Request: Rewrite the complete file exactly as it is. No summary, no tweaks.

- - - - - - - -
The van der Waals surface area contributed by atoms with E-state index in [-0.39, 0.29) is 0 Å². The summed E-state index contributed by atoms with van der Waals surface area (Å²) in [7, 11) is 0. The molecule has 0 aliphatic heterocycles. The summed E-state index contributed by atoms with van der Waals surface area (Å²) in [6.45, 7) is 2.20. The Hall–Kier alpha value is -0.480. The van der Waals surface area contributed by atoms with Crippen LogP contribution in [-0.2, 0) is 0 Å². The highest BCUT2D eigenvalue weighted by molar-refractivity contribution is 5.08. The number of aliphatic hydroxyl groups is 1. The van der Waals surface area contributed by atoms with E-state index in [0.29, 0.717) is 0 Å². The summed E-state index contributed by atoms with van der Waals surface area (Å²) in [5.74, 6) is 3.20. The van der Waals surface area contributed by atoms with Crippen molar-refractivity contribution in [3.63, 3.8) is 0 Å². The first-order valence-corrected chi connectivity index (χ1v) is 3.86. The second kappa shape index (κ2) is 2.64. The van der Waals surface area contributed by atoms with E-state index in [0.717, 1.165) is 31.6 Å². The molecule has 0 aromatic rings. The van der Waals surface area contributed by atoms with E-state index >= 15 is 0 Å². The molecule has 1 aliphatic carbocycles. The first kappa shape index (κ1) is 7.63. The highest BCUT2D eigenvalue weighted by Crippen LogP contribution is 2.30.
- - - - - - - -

The van der Waals surface area contributed by atoms with E-state index in [-0.39, 0.29) is 0 Å². The summed E-state index contributed by atoms with van der Waals surface area (Å²) in [7, 11) is 0. The molecule has 0 aliphatic heterocycles. The summed E-state index contributed by atoms with van der Waals surface area (Å²) in [6.45, 7) is 2.20. The Hall–Kier alpha value is -0.480. The van der Waals surface area contributed by atoms with Crippen LogP contribution in [-0.2, 0) is 0 Å². The highest BCUT2D eigenvalue weighted by molar-refractivity contribution is 5.08. The number of aliphatic hydroxyl groups is 1. The van der Waals surface area contributed by atoms with E-state index in [0.29, 0.717) is 0 Å². The summed E-state index contributed by atoms with van der Waals surface area (Å²) in [5.74, 6) is 3.20. The van der Waals surface area contributed by atoms with Crippen molar-refractivity contribution in [3.63, 3.8) is 0 Å². The first-order valence-corrected chi connectivity index (χ1v) is 3.86. The second kappa shape index (κ2) is 2.64. The van der Waals surface area contributed by atoms with E-state index in [0.717, 1.165) is 31.6 Å². The molecule has 0 aromatic rings. The van der Waals surface area contributed by atoms with E-state index >= 15 is 0 Å². The molecule has 1 aliphatic carbocycles. The first kappa shape index (κ1) is 7.63. The highest BCUT2D eigenvalue weighted by Crippen LogP contribution is 2.30.